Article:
In certain parts of Japan they will organize viewing parties for when the wisteria blooms, just like for the sakura trees and maple leaves. This activity was popularized after the wisteria became the clan symbol of the Fujiwara clan during the Heian era (794-1192). The plant has an important place in Japanese culture and you will often find it depicted on paintings, vases and the clothing of Japanese nobility. The wisteria's purple color is often associated with the Imperial family in Japan and the flower also symbolizes long life and immortality. This is because the wisteria tree can become more then 100 years old. The biggest and oldest wisteria in Japan is 144 years old. The tree stood as the inspiration for the famous Kabuki (Japanese theatre) dance named "Fuji Musume" (Wisteria Maiden) wherein the tree symbolizes eternal love. 

KAKI

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The Japanese have a special relation with the Kaki (柿). It symbolizes the universal energy of love. Today you will often finds kaki fruit at shinto shrines, at little family altar, and during the festival of the souls. On cemeteries the Japanese often offer cooked rice served on the Kaki leaves to unknown, nameless deceased. 

In the Japanese Garden in Hasselt the tree symbolizes peace and serves as a remembrance of the devastation caused by the nuclear bomb that destroyed Nagasaki in 1945. This is because the Diospyros kaki tree in Nagasaki was the only surviving tree in the city and since then has multiplied throughout it. The Kaki tree was spread throughout the world in 250 places and 23 countries as a part of an art/peace project, 'Revive time Kaki Tree Project'. The Kaki tree in the Japanese Garden is one of these and was planted in 2005, 60 years after the destruction of Nagasaki.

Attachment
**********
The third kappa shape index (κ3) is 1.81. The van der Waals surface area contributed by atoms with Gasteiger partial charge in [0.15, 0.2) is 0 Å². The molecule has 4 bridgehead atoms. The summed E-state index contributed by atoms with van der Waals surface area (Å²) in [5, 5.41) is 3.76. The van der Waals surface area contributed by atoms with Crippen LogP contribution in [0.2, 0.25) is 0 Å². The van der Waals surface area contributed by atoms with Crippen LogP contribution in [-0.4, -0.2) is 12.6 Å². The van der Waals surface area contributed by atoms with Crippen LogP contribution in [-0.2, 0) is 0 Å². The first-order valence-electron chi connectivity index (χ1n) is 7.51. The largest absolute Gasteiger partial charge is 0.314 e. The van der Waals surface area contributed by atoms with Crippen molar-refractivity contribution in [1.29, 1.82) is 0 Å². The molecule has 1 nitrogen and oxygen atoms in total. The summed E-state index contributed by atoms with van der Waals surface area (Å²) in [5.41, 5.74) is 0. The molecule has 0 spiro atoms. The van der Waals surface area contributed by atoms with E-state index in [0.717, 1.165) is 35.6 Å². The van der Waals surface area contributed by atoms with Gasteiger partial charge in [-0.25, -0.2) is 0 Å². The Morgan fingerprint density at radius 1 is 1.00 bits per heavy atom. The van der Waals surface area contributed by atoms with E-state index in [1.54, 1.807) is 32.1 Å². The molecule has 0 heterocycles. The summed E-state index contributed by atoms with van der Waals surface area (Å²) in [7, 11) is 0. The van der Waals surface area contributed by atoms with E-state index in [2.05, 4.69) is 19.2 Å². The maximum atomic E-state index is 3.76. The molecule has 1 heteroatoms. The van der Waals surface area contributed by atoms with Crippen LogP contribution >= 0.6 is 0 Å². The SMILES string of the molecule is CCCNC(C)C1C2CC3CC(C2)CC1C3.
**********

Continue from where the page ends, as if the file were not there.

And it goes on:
SUDAJII

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Castanopsis sieboldii of Sudajii (スダジイ) in Japanese is a tree that has been important in Japan since ancient times. In Kochi (Japan) you will find the tress everywhere on top of the numerous mountains there. You will also often find them next to the road. You can eat the acorns of the tree and are often used as snacks for children. Primarily from around 14 000 BC until 300 BC this was an important source of nutrients. Normal acorns have a strong taste, but the sudajii acorns don't and therefore were often used. 

It is a very rare plant in Belgium. Plantcol has only one registered tree in the arboretum of Bokrijk, four in the arboretum of Kalmthout and two in the botanical garden of Meise. In the Japanese Garden you can one tree and that makes the eight in the entirety of Belgium. 

ICHO

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The tree is known as a living fossil as it is the only living species of the Ginkgoaceae family. Icho (銀杏) is also known as Ginkgo Biloba, a  possibly deliberate misspelling of the Japanese Gingyo. In Japanese Gingyo comes from the combination of silver (銀) or 'gin' and apricot (杏) that would translate as 'anzu' or 'kyo'. The word biloba means 'two lobes' which references the physical appearance of the leaves. In English the tree is known as maidenhair tree.